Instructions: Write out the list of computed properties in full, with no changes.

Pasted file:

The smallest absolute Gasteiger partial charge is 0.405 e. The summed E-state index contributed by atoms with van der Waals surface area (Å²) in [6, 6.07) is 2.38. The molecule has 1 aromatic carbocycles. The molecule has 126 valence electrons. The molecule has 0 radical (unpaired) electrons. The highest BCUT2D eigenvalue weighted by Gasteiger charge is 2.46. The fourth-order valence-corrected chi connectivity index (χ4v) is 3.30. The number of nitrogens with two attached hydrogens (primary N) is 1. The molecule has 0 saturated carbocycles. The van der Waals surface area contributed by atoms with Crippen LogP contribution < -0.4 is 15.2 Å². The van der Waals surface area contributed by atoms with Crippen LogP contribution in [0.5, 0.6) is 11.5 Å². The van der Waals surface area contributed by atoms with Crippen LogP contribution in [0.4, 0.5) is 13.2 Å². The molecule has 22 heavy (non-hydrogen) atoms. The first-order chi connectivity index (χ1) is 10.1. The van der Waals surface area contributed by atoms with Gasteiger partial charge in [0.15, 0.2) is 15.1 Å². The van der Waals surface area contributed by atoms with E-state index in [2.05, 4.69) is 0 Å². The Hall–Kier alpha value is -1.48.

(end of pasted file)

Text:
The smallest absolute Gasteiger partial charge is 0.405 e. The summed E-state index contributed by atoms with van der Waals surface area (Å²) in [6, 6.07) is 2.38. The molecule has 1 aromatic carbocycles. The molecule has 126 valence electrons. The molecule has 0 radical (unpaired) electrons. The highest BCUT2D eigenvalue weighted by Gasteiger charge is 2.46. The fourth-order valence-corrected chi connectivity index (χ4v) is 3.30. The number of nitrogens with two attached hydrogens (primary N) is 1. The molecule has 0 saturated carbocycles. The van der Waals surface area contributed by atoms with Crippen LogP contribution < -0.4 is 15.2 Å². The van der Waals surface area contributed by atoms with Crippen LogP contribution in [0.5, 0.6) is 11.5 Å². The van der Waals surface area contributed by atoms with Crippen LogP contribution in [0.4, 0.5) is 13.2 Å². The molecule has 22 heavy (non-hydrogen) atoms. The first-order chi connectivity index (χ1) is 10.1. The van der Waals surface area contributed by atoms with Gasteiger partial charge in [0.15, 0.2) is 15.1 Å². The van der Waals surface area contributed by atoms with E-state index in [2.05, 4.69) is 0 Å². The Hall–Kier alpha value is -1.48.